Friday, August 16, 2019

Martial Arts as Power-Ups: Retrospective

So, over this week I discussed an alternate take, or really a more detailed way to organize them, for certain games.  I came up with the idea while working on my force swordsmanship styles for Psi-Wars, and I thought I'd pitch it to the community and see what they thought.  So, let's see what you had to say.

This reminds me of how cool and detailed GURPS can be in its nitty-gritty combat. But in all my GURPS experience (with 5-6 players) you really have to skip over most of the details, making most enemies simple ‘mooks’ that go down in 1-2 hits. - Scott Mclean
This generated an entire conversation over on facebook about the ins and outs of handling martial arts detail.  If I can sum up for everyone here: 

If you want to run a good martial arts game, I find it best to focus pretty strictly on the detail you want and to make sure combat flows quickly.  Try to eliminate all rule-hunting mid-game, or long, complicated discussions about what the character wants to do. Instead, create cheat-sheets (trademark moves go a long way to helping with that) so all the complex work is done ahead of time and you just have to reference your trademark move.  As a GM, I also recommend what I call the "5 second" rule, which is if you don't say what you're going to do in 5 seconds of your turn, then you do nothing.

A lot of problems that I see with GURPS newbies is that they often come from games like D&D where a "turn" is conceived of as a unit of "work" rather than a unit of "time."  A turn, in the D&D context, is enough time to do something meaningful.  For example, in D&D, the idea (as I understand it) is that you're doing all kinds of things, but the action you actually take is the only meaningful thing that happens in your turn.  This means that ever turn, something should happen.

By contrast, GURPS is more about the flow of time, so you might stand around doing nothing for a second, or you might be drawing your gun, or you might be aiming. If you're used to D&D-style turns, it feels like you're wasting turns, and the idea that a fight might go on for 30 turns is just too horrible to contemplate ("That would take all day").  However, if you understand that a GURPS turn is like reducing an action film to a slideshow, then it makes sense that there are seconds when not much happens.  But to make that work, you need to keep more-or-less everyone taking a minimum amount of real-world time, hence my advice on keeping turns flowing.  If one player can kill three NPCs in the time it takes you to draw your weapon, he's really really fast, and probably paid a premium for the privilege.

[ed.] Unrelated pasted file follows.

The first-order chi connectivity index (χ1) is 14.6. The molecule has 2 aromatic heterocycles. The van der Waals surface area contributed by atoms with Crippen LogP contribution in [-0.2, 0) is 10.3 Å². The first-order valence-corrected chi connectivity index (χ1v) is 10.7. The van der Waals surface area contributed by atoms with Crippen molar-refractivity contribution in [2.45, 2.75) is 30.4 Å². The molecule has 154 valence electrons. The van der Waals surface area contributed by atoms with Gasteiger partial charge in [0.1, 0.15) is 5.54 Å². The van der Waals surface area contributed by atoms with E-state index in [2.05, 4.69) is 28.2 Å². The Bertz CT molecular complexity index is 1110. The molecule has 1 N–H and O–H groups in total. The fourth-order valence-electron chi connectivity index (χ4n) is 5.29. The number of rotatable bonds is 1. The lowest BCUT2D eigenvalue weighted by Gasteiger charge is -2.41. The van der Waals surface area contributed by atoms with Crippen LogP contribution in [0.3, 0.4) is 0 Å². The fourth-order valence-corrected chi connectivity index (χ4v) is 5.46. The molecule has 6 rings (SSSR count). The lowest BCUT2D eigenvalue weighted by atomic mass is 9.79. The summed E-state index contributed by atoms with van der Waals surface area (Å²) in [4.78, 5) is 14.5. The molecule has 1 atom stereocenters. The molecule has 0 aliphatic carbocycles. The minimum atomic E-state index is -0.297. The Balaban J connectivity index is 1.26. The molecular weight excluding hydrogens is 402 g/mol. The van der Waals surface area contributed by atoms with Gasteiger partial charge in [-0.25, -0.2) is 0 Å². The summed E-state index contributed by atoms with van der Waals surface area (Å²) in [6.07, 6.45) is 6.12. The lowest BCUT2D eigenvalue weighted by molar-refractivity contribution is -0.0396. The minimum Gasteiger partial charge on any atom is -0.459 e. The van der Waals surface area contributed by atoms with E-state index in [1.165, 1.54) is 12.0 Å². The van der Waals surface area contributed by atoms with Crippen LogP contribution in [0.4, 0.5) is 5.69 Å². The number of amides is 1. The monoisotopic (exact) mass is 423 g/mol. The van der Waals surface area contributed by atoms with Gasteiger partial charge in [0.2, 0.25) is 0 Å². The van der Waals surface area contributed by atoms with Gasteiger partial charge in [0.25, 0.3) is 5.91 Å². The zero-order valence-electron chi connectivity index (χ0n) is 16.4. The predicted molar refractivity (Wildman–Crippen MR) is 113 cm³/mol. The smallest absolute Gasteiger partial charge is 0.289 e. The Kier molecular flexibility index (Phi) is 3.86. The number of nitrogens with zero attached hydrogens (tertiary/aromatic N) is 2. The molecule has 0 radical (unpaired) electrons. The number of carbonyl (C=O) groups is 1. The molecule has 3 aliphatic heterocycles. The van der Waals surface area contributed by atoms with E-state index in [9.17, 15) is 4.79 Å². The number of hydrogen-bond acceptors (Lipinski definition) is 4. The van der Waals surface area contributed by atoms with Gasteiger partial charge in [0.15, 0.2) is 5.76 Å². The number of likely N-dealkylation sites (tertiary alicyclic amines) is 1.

I could probably talk all day about this topic, and I have, but I'll pause here.  Nonetheless, I find it an interesting topic; given some of the responses, perhaps I should revisit a generic martial arts setting at some point and discuss how to build it.

All three of your posts are helping me tremendously with my martial arts game world that I am creating. -Andre Troch
A few people commented on how "eye-opening" or how much of a "game-changer" these articles were for them.  Great!  I had hoped the design ideas would assist people.  Incidentally, if you'd like to get more help or advice, I have a Discord here you can check out if you'd like to talk to me or the Psi-Wars community, who seem pretty helpful chaps.

Did you ever consider style talents as part of this article? -Wiggles
I did not.  In fact, I had to go hunting around to even figure out what that meant, and I couldn't find a reference.  My best guess here is that Wiggles is referring to a custom talent that applies to a single style, similar to a Wildcard Skill for a style.  I actually have a few issues with these, and I think it can be boiled down to my shortlived time playing with Christopher Rice: I had taken a Wildcard Skill as a style, and he kept hedging on what it could do, because it was unclear and he was erring on the side of not letting it be too "overpowered," while I tend to feel that Wildcard Skills tend to be pretty marginal anyway, so you should really give them the benefit of the doubt.  The point here is not who is right, but the fact that such things lend themselves to ambiguities like this.